Muriel Wowser: Low Turnout Couldn’t Stop Bowser
Muriel Bowser’s overwhelming victory in Tuesday’s Democratic mayoral primary sealed a yearlong effort to persuade undecided voters that she was the most viable alternative to scandal-tinged Mayor Vince Gray. But on Election Day itself, she had trouble finding any of those voters.
In keeping with her campaign mantra of “All Eight Wards,” Bowser traveled across the city on Tuesday to make a last-minute appeal. Her efforts took her deep into the home turf of her rivals, where she patrolled polling places in search of a few minds to change. Yet in an election whose turnout was among the lowest in D.C. mayoral primary history, they were hard to come by.
Instead, Bowser found herself in the uncomfortable position of working to win over the only people who were around outside the polls: the volunteers for other campaigns.
“I love Jack,” she pitched a volunteer for candidate Jack Evans outside Miner Elementary School on Capitol Hill, “but he can’t win.”
A minute later, she approached Craig Welkener, a 25-year-old Ward 6 resident who appeared to be the exact type of voter Bowser was targeting. Welkener thought Gray had done a “great job” as mayor but worried that re-electing him amid the investigation into his 2010 campaign would embarrass the city and drag it into “Marion Barry part two.” Bowser sought to convince him that he had three options: vote for her, vote for Gray, or waste his vote.
“We’re locked in a tight race with the incumbent,” she told him. “Make your vote count.”
He chose to throw his vote away, in Bowser’s framing, by casting it for Tommy Wells.
It was that kind of day for Bowser. Nearly five hours into the day’s campaigning, she reported that she’d met all of two uncommitted voters, at a Brookland elementary school. Other than that, she said, her best prospect was the Evans volunteer at Miner. “I have hope for her,” she said.
But even if Tuesday’s persuasion efforts didn’t bring many results, the overall argument appeared to work. Bowser swept to a 12-point victory just a few weeks after a wave of polls had her tied or narrowly ahead of Gray; as the election approached, it seemed many of the D.C. Democrats who didn’t want the mayor to win a second term decided she was their best bet at stopping him.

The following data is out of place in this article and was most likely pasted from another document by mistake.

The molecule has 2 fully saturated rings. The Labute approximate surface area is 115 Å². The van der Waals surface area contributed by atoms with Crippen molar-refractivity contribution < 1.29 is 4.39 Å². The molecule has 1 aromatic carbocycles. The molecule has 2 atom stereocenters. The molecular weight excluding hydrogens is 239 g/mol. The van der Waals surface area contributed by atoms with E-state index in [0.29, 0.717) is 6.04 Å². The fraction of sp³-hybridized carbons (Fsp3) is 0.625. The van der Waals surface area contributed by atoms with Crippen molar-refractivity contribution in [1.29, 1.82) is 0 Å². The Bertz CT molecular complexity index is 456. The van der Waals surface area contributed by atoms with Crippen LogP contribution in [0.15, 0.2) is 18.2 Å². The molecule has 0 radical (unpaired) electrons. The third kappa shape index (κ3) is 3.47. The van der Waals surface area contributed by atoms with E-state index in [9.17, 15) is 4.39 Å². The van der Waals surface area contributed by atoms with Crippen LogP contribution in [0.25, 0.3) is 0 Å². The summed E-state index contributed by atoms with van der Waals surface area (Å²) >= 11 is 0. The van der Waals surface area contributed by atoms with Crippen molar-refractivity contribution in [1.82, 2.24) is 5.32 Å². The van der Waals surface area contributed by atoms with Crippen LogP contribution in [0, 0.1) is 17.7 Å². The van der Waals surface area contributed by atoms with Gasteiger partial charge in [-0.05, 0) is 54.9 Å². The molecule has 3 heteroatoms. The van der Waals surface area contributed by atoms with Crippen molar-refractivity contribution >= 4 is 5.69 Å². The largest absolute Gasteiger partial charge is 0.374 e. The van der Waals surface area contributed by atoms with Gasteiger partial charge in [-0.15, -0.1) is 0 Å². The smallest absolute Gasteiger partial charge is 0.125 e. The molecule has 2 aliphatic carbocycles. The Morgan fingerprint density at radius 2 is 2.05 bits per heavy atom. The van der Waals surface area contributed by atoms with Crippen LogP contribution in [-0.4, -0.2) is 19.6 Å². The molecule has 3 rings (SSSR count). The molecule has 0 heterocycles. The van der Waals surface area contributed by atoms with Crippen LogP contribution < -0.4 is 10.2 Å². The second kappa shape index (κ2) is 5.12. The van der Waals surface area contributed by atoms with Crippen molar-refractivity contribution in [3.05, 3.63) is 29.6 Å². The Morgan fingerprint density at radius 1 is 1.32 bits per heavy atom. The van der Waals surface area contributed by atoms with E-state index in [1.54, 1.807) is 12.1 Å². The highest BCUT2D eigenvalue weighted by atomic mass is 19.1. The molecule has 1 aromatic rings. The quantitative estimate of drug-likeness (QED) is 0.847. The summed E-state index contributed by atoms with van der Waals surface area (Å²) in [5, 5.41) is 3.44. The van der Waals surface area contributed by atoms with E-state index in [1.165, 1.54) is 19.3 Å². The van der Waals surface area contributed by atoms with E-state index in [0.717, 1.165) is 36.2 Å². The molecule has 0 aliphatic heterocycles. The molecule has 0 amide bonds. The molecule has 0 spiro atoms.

In Bowser’s home Ward 4, there also wasn’t much persuading to be done, albeit for different reasons. The majority of voters arriving at the Takoma Education Campus at the end of the workday—when turnout picked up, if not to the levels of recent mayoral races—were already solidly in the Bowser camp. Several stuck around after voting to have their picture taken with the candidate.
But hardly any were undecided. Bowser’s secret weapon, former University of Maryland and NBA basketball player Steve Francis, who flew up from Texas the night before to campaign, was left with little to do outside the Takoma Education Campus. Finally, he found a potential target, whom he asked hopefully about the possibility of “voting green.” That target was me. No such luck.
Bowser’s margin of victory was large enough in a fractured field to portend a solid mandate going into November’s general election and her likely mayoralty. But with barely more than 20 percent of registered voters participating, it’s also possible to draw the opposite conclusion: that Bowser became just what she sought to be—a tolerable and viable alternative to Gray—in an election in which most D.C. residents didn’t feel that strongly about any of the candidates. (Except, that is, the large majority of Democrats who wanted to dump Gray.)
In her victory speech Tuesday night at Imagine Southeast Public Charter School in Congress Heights, Bowser sought to rally her Democratic rivals’ campaigns behind her in the general election against independent At-Large D.C. Councilmember David Catania—the same campaigns she’d dismissed as irrelevant earlier in the day. “A lot of our friends were with other candidates,” Bowser told her supporters. “And it’s my job to let them know that I’ll be their mayor, too.”
She may have some work to do to win over certain Democratic voters. In a recent Washington City Paper/Kojo Nnamdi Show poll, a majority of voters for Evans, Wells, and Andy Shallal said they’d be very or somewhat likely to support a non-Democrat in the general election if their preferred candidate lost the primary. But in all likelihood, she’ll cruise to an easy win in November; as she reminded the crowd on Tuesday, “The residents of the District of Columbia have always elected a Democratic mayor, a Democratic president, in big numbers.”
Bowser’s speech was conciliatory: She led the crowd in applauding nearly all of her rivals, one by one. “We’ve been competitors up to this point,” she said, “but tomorrow we’re all going to be friends.”
Yet in an election where apathy reigned; where many voters were swayed more by opposition to the incumbent than by excitement about the challenger; where undecided voters—and for most of the day, any voters at all—were hard to come by; and where the winning candidate still lost every single precinct east of the Anacostia River, Bowser’s talk of conciliation might be wishful thinking. Even a wide margin of victory is no guarantee that Bowser will ever truly be able to lead a united city, with the backing of all eight wards.
Just ask the guy she beat, who came into office on a similar margin of victory (and with majority support) behind the slogan, “One City.”